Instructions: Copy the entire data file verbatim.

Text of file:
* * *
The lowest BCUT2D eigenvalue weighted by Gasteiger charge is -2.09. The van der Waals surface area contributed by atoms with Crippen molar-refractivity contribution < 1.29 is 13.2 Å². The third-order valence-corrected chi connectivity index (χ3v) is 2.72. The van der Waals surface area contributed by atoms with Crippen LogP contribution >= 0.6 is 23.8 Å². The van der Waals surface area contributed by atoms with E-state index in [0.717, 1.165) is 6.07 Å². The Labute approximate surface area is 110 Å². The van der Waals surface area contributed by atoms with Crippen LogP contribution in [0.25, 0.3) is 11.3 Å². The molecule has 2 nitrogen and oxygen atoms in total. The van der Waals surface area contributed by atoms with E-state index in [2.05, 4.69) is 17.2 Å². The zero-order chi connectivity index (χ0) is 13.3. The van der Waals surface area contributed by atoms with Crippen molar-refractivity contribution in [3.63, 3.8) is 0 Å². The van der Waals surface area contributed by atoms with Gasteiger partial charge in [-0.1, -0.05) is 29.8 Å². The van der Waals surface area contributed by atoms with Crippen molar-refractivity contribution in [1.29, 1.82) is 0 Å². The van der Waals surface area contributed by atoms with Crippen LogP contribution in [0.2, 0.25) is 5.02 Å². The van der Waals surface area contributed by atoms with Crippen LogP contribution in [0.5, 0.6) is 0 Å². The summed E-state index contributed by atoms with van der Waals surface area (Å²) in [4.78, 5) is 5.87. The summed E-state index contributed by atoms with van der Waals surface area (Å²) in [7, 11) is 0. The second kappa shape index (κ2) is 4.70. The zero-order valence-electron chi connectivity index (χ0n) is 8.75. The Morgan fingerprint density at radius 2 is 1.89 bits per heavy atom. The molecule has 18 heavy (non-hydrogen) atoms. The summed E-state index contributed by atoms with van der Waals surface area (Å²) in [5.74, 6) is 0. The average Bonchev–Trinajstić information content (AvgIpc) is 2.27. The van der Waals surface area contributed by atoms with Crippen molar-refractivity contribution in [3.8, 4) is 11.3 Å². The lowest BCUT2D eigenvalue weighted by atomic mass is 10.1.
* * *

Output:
The lowest BCUT2D eigenvalue weighted by Gasteiger charge is -2.09. The van der Waals surface area contributed by atoms with Crippen molar-refractivity contribution < 1.29 is 13.2 Å². The third-order valence-corrected chi connectivity index (χ3v) is 2.72. The van der Waals surface area contributed by atoms with Crippen LogP contribution >= 0.6 is 23.8 Å². The van der Waals surface area contributed by atoms with E-state index in [0.717, 1.165) is 6.07 Å². The Labute approximate surface area is 110 Å². The van der Waals surface area contributed by atoms with Crippen LogP contribution in [0.25, 0.3) is 11.3 Å². The molecule has 2 nitrogen and oxygen atoms in total. The van der Waals surface area contributed by atoms with E-state index in [2.05, 4.69) is 17.2 Å². The zero-order chi connectivity index (χ0) is 13.3. The van der Waals surface area contributed by atoms with Crippen molar-refractivity contribution in [3.63, 3.8) is 0 Å². The van der Waals surface area contributed by atoms with Gasteiger partial charge in [-0.1, -0.05) is 29.8 Å². The van der Waals surface area contributed by atoms with Crippen molar-refractivity contribution in [1.29, 1.82) is 0 Å². The van der Waals surface area contributed by atoms with Crippen LogP contribution in [0.2, 0.25) is 5.02 Å². The van der Waals surface area contributed by atoms with Crippen LogP contribution in [0.5, 0.6) is 0 Å². The summed E-state index contributed by atoms with van der Waals surface area (Å²) in [4.78, 5) is 5.87. The summed E-state index contributed by atoms with van der Waals surface area (Å²) in [7, 11) is 0. The second kappa shape index (κ2) is 4.70. The zero-order valence-electron chi connectivity index (χ0n) is 8.75. The Morgan fingerprint density at radius 2 is 1.89 bits per heavy atom. The molecule has 18 heavy (non-hydrogen) atoms. The summed E-state index contributed by atoms with van der Waals surface area (Å²) in [5.74, 6) is 0. The average Bonchev–Trinajstić information content (AvgIpc) is 2.27. The van der Waals surface area contributed by atoms with Crippen molar-refractivity contribution in [3.8, 4) is 11.3 Å². The lowest BCUT2D eigenvalue weighted by atomic mass is 10.1.